“Conversations about politics are now often framed as self-preservatory rather than optimistic,” says Ryan Coogan at The Independent: “support X, because Y will ruin your life.” This “has worked in favour of Labour”, who say “we aren’t uninspiring” but “at least we aren’t explicitly evil”. Speaking on Matt Forde’s Political Party podcast last week, Angela Rayner said “her stand is to ‘shoot your terrorists and ask questions second’”. She acknowledged the comments were “controversial”, but a better word says Coogan might be “‘negligent’, or even ‘monstrous’”. The suggestion that due process be suspended for any crime “is always wrong, not least because it risks punishing innocent people”. And it’s “alarming” that she implied “shooting is an acceptable punitive measure for certain offences”. Coogan says “murder is wrong”, a point that “really doesn’t seem like the kind of thing that should need to be pointed out to a potential future leader of the UK”. The deputy Labour leader’s comments “represent the worst of British politics” but also the “fastest and most effective course to electoral success”.

4

The Guardian View

Selective sixth forms: elitism for teenagers

on unequal access

“A contradiction sits at the heart of the British education system,” says The Guardian. In the 1960s, “most secondary schools” switched from a selective system to a comprehensive one – but “the mixed-ability principle was never extended to higher education”. Today, “entry to a handful of elite institutions remains the ultimate prize”, says the newspaper. In the effort to level up the country, the rollout of “a new cadre of super-selective state sixth forms” is designed to address this issue. “The problem is that the purpose of post-16 education is much broader” than boosting “the chances of a handful of underprivileged teenagers getting their hands on one of these golden tickets”. What’s needed is “a system that benefits society overall, by putting more resources behind improved vocational options”. The Tories’ levelling up agenda “should have led them straight to colleges, which were particularly hard-hit by austerity, and also to the underresourced careers service”. Selective sixth forms “are a gimmick”.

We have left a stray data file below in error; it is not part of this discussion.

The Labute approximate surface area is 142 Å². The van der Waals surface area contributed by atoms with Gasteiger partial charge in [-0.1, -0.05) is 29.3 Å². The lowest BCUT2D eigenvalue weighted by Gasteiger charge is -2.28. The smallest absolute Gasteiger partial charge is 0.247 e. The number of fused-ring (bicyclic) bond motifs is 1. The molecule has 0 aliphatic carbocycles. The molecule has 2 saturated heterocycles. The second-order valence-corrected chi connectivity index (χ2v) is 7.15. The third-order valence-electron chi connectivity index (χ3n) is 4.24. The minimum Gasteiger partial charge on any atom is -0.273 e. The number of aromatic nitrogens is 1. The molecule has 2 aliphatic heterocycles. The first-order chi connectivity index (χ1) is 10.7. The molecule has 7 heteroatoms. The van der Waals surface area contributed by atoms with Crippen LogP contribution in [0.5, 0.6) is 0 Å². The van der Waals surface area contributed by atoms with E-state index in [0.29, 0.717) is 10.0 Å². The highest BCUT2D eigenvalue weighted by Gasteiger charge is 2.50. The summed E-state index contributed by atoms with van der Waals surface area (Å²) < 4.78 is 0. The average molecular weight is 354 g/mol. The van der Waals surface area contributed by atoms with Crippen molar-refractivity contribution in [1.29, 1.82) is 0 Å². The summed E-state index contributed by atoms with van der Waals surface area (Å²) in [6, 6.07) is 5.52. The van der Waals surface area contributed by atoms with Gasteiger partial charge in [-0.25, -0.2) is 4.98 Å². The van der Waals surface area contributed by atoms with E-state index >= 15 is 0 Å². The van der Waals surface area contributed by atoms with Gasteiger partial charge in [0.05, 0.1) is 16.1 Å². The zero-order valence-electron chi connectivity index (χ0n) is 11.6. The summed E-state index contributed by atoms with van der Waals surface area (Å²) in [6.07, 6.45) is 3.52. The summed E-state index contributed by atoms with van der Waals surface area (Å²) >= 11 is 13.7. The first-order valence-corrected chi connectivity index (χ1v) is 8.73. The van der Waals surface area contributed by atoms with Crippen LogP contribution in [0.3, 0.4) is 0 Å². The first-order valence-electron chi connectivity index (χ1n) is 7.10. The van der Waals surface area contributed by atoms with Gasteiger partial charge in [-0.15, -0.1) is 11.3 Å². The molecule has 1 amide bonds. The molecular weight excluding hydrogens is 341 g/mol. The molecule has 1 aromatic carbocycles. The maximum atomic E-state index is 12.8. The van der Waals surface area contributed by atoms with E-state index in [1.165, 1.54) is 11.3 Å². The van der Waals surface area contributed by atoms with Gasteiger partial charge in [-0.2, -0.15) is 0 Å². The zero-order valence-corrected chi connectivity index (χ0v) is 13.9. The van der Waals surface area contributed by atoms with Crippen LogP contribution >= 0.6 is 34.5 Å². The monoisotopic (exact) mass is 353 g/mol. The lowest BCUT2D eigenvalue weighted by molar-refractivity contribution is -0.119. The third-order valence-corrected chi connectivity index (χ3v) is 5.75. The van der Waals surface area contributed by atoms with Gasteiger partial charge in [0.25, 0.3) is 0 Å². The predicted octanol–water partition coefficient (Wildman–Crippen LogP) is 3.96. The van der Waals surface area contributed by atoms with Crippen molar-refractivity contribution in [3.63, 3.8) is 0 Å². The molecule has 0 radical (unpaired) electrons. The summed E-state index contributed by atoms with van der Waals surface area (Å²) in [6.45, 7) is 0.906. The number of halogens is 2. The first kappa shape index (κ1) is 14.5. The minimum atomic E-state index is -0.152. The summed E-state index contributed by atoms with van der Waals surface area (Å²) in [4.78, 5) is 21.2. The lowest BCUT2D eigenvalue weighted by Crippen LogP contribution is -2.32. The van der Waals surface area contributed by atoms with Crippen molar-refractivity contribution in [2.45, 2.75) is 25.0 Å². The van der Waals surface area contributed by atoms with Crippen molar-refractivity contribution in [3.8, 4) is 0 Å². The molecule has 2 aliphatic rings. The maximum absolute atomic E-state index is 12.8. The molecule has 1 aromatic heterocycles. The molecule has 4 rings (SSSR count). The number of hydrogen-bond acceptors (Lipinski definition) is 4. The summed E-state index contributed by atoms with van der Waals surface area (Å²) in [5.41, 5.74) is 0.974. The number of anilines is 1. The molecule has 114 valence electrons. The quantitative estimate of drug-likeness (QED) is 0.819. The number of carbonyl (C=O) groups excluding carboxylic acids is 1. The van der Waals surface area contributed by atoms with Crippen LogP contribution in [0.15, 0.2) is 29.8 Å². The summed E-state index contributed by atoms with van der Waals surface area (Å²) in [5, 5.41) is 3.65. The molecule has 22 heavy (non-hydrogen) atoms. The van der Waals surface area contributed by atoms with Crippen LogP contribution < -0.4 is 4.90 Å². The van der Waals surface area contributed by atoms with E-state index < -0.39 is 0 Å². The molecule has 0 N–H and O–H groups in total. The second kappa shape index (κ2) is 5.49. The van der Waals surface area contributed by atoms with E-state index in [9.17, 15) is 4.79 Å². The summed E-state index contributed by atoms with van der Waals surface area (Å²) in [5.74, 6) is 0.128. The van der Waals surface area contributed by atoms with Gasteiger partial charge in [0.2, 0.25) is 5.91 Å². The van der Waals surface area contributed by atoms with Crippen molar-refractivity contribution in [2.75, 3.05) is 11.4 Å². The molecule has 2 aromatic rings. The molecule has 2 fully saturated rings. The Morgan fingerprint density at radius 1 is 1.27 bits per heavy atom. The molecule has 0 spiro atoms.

5

Marie Le Conte at The New Statesman

Forget the pension plan: I’m blowing my savings on a trip to Venice

on spending, not saving

“What would  you do if you had several thousand pounds and were about to turn 30?” asks Marie Le Conte at The New Statesman. “Start saving for a deposit? Put them in an ISA? Invest them?” Faced with this predicament in November last year, this writer “had no idea what to do” with the “surprising amount of money” she’d come into – “until I did”. She booked flights and moved to Venice for two months, with “no intention of doing any work while there; instead, I will spend those eight weeks floating around, doing as I please”. She admits: “It is, objectively, an absurd thing to do” but “there is no point” setting aside those “few thousand pounds” for the future, “because that money is nowhere near enough to make a difference to my material circumstances. I will not be able to buy a house with them; they will not grant me any tangible sense of financial stability”. But they can “guarantee that I will have absurd, happy things to look back on for years to come”. Le Conte has “decided to invest in my future – just not in the traditional sense. Ciao!”